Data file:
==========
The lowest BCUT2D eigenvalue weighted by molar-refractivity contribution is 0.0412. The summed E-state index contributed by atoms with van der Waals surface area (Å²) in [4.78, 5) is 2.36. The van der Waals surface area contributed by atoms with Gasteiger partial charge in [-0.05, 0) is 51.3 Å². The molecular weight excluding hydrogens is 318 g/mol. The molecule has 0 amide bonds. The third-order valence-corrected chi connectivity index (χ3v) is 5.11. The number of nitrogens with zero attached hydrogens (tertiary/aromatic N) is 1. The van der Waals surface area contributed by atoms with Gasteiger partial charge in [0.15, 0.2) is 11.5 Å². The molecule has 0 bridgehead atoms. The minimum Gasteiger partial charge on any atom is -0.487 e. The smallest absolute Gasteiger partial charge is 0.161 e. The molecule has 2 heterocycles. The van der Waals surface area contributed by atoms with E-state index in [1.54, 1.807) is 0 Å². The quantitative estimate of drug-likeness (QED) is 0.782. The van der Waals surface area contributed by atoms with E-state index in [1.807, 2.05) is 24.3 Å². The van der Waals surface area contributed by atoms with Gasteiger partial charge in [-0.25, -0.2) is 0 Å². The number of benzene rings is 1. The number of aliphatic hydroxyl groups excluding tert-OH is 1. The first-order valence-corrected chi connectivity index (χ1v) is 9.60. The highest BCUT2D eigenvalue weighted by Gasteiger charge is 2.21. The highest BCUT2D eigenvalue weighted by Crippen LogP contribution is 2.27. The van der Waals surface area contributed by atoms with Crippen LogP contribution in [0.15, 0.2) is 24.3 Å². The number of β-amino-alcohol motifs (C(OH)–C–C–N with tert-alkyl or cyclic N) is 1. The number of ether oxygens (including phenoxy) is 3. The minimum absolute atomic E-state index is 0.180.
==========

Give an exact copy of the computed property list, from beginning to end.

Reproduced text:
The lowest BCUT2D eigenvalue weighted by molar-refractivity contribution is 0.0412. The summed E-state index contributed by atoms with van der Waals surface area (Å²) in [4.78, 5) is 2.36. The van der Waals surface area contributed by atoms with Gasteiger partial charge in [-0.05, 0) is 51.3 Å². The molecular weight excluding hydrogens is 318 g/mol. The molecule has 0 amide bonds. The third-order valence-corrected chi connectivity index (χ3v) is 5.11. The number of nitrogens with zero attached hydrogens (tertiary/aromatic N) is 1. The van der Waals surface area contributed by atoms with Gasteiger partial charge in [0.15, 0.2) is 11.5 Å². The molecule has 0 bridgehead atoms. The minimum Gasteiger partial charge on any atom is -0.487 e. The smallest absolute Gasteiger partial charge is 0.161 e. The molecule has 2 heterocycles. The van der Waals surface area contributed by atoms with E-state index in [1.54, 1.807) is 0 Å². The quantitative estimate of drug-likeness (QED) is 0.782. The van der Waals surface area contributed by atoms with E-state index in [1.807, 2.05) is 24.3 Å². The van der Waals surface area contributed by atoms with Gasteiger partial charge in [-0.25, -0.2) is 0 Å². The number of benzene rings is 1. The number of aliphatic hydroxyl groups excluding tert-OH is 1. The first-order valence-corrected chi connectivity index (χ1v) is 9.60. The highest BCUT2D eigenvalue weighted by Gasteiger charge is 2.21. The highest BCUT2D eigenvalue weighted by Crippen LogP contribution is 2.27. The van der Waals surface area contributed by atoms with Crippen LogP contribution in [0.15, 0.2) is 24.3 Å². The number of β-amino-alcohol motifs (C(OH)–C–C–N with tert-alkyl or cyclic N) is 1. The number of ether oxygens (including phenoxy) is 3. The minimum absolute atomic E-state index is 0.180.